And obviously, if you actually find the need to optimize (I'm not sure if that's a given), that's possible in each language. Lower level languages obviously offer more options, but are also (far) more complex to actually improve.

A single note about C++ vs Java: This is really a holy war, and if you've followed the recent development you'll probably have your own opinion. I, for one, think Java offers enough good aspects to make up for its flaws, usually.

And a final note on C++ vs C: According to my knowledge, the difference usually amounts to a sufficiently low percentage to ignore this. It it doesn't make a difference for the source code, it's fine to go with C, if C++ could make for easier-to-read source code, go with C++. In any case, the choice is kind of negligible.

In the end, remember that money spent on a few hours of programming/optimizing this could as well go into slightly superior hardware to make up for missed tiny details.

It all boils down to: Any of your options is fine as long as you do it right (domain knowledge).

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Usually I’d say “C++” in a heartbeat. The secret being that C++ simply produces less (memory) garbage that needs managing.

On the other hand, your observation that

however in the case of this algorithm it's common to continuously allocate memory

is a hint that Java / Scala may actually be more suited. But then you could use a small object heap in C++ as well. Boost has one that uses the standard allocator interface, if memory serves.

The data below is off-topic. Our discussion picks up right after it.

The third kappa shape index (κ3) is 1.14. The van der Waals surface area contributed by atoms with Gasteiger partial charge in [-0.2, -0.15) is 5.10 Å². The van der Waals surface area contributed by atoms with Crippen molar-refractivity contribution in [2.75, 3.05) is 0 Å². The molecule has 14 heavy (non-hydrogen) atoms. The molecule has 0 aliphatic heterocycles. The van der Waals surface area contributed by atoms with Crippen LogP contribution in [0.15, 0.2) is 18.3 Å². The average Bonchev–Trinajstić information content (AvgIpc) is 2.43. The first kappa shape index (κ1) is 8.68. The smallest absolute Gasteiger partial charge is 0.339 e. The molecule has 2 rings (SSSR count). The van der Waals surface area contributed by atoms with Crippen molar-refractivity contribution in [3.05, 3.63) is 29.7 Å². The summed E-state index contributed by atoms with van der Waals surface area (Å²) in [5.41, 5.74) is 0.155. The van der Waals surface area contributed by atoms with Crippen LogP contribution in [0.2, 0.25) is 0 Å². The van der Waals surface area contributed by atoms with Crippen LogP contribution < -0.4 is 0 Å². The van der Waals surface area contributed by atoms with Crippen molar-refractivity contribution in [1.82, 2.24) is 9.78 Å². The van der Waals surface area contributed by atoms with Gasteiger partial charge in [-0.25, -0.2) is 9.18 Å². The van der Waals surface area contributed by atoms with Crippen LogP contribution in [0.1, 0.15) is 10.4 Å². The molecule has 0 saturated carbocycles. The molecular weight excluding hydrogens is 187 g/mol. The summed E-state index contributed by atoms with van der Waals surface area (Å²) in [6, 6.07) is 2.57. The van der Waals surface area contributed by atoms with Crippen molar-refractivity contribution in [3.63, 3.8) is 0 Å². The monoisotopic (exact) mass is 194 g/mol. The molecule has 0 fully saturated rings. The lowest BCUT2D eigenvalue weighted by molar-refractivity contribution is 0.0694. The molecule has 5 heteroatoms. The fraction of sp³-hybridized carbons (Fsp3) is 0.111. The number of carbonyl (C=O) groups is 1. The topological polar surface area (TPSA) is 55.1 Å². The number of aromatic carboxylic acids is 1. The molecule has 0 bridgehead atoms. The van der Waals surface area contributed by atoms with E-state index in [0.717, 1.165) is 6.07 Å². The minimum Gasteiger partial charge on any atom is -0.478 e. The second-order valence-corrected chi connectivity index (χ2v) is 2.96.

Another advantage of C++ is obviously the use of abstraction without penalty through templates – i.e. that you can easily create generic algorithmic components that can interact without incurring a runtime overhead due to abstraction. In fact, you noted that

it's possible to achieve a performance close to that of pure C while maintaining a fairly good readability

– this is looking at things the wrong way: Templates allow C++ to achieve performance superior to that of C while still maintaining high abstraction.

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Perhaps use one of the garbage collection libraries with C++? I believe that the performance of Java won't be enough, and Scala is too new for my tastes. –  vonbrand Mar 8 '14 at 2:03
@vonbrand I can’t really judge on the respective performance in a real situation (it depends too much), but Java’s garbage collector is highly sophisticated and I’m not aware of anything comparable for C++. The commonly used Boehm GC isn’t bad but it’s not state of the art either. –  Konrad Rudolph Mar 8 '14 at 10:24